6003mm“ McGBE

Edinburgh writer Brian McCabe’s first novel, The Other McCoy, is about a stand-up comedian with a graveyard slot who sells spy-holes to make ends meet. Julie Morrice examines the psyche of the Scottish novelist.

On the way to the pub the other night, I peeked over a wall at the back of Dublin Street. That, I said, nodding at a rubble ofshadows, is

where McCoy lives.

If Brian McCabe became our other national bard, and his first novel. The Other McCoy, a classic text, then visitors to Edinburgh could follow his hero‘s progress around the city as faithfully as celebrants of Bloomsday zigzag across Dublin.

The Other McCoy is rooted firmly in its author’s home city, not in some unidentifiable suburb, but slap in the cold heart ofthe place. McCoy‘s territory is the well-trodden square mile of the city centre and. like broken-off car aerials marking the homeward journey of a drunk, landmarks such as the Cafe Royal and the Tollcross clock chart his

stumbling voyage through the Edinburgh psyche.

‘I did want to write a novel set firmly in Edinburgh. I suppose I‘d got to the point where this responsibility ofplace hit me, and I felt it was time I should at least attempt it,’ says McCabe. Like Joyce, he found that distance from his setting helped him see it more clearly, and much of the Edinburgh material was written in Canada, where he was on a Scottish Arts Council‘s fellowship. For all its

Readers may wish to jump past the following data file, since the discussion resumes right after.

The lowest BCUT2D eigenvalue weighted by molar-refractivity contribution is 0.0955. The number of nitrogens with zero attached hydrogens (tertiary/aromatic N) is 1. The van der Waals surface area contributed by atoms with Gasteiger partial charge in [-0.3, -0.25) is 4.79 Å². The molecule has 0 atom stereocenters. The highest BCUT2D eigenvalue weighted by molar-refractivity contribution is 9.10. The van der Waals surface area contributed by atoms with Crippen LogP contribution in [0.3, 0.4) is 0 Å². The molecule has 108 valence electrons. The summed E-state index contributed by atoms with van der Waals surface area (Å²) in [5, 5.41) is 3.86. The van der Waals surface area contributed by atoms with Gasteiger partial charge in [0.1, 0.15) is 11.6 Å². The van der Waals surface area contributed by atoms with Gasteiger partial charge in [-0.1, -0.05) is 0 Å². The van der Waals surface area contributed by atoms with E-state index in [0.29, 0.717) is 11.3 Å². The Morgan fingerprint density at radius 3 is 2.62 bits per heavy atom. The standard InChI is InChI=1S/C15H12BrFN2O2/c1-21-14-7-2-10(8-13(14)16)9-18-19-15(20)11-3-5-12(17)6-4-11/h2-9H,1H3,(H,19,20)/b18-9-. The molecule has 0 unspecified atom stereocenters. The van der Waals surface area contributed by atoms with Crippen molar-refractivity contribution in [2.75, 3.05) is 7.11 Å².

realism, however, The Other McCoy

is a richly imaginative work. capturing the bizarre in the everyday. and evoking the surreal

detachment which can surprise the most sober citizen when he steps outside his familiar rut into the world he thought he knew.

It is a tragi-comic novel. finding humour in the depths ofdespair and needless tragedy where any race other than the Scots would achieve at least a certain equilibrium ofspirit. ‘I think we, and I include myselfin this, we in Edinburgh suffer more from inhibitions and repressions and Calvinistic horrors.‘ McCabe's hero is, he says. by no means a typical Edinburgher or a typical Scot. ‘but he has certain features that might have national applications. Like the fact that he's a compulsive mimic;

The List 4 17 May 1990 89